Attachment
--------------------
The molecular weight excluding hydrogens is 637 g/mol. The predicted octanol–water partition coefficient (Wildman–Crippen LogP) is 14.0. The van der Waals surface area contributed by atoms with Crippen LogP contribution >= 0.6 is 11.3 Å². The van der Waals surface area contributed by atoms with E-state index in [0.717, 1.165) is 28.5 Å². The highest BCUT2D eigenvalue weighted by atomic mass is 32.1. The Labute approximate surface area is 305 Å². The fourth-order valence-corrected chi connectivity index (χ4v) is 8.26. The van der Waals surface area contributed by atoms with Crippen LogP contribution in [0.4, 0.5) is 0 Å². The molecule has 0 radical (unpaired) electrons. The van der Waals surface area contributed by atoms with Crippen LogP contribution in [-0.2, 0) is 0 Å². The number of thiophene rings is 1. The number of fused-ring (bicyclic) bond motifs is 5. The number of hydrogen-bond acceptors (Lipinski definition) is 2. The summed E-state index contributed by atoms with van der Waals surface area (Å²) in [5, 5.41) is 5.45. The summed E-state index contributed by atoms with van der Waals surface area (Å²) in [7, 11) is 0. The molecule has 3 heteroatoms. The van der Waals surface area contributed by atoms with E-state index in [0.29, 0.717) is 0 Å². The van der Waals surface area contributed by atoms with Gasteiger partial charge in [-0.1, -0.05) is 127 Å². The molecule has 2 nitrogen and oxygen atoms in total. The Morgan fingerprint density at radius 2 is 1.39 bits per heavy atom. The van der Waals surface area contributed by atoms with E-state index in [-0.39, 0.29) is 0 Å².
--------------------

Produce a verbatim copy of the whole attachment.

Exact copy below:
The molecular weight excluding hydrogens is 637 g/mol. The predicted octanol–water partition coefficient (Wildman–Crippen LogP) is 14.0. The van der Waals surface area contributed by atoms with Crippen LogP contribution >= 0.6 is 11.3 Å². The van der Waals surface area contributed by atoms with E-state index in [0.717, 1.165) is 28.5 Å². The highest BCUT2D eigenvalue weighted by atomic mass is 32.1. The Labute approximate surface area is 305 Å². The fourth-order valence-corrected chi connectivity index (χ4v) is 8.26. The van der Waals surface area contributed by atoms with Crippen LogP contribution in [0.4, 0.5) is 0 Å². The molecule has 0 radical (unpaired) electrons. The van der Waals surface area contributed by atoms with Crippen LogP contribution in [-0.2, 0) is 0 Å². The number of thiophene rings is 1. The number of fused-ring (bicyclic) bond motifs is 5. The number of hydrogen-bond acceptors (Lipinski definition) is 2. The summed E-state index contributed by atoms with van der Waals surface area (Å²) in [5, 5.41) is 5.45. The summed E-state index contributed by atoms with van der Waals surface area (Å²) in [7, 11) is 0. The molecule has 3 heteroatoms. The van der Waals surface area contributed by atoms with E-state index in [0.29, 0.717) is 0 Å². The van der Waals surface area contributed by atoms with Gasteiger partial charge in [-0.1, -0.05) is 127 Å². The molecule has 2 nitrogen and oxygen atoms in total. The Morgan fingerprint density at radius 2 is 1.39 bits per heavy atom. The van der Waals surface area contributed by atoms with E-state index in [-0.39, 0.29) is 0 Å².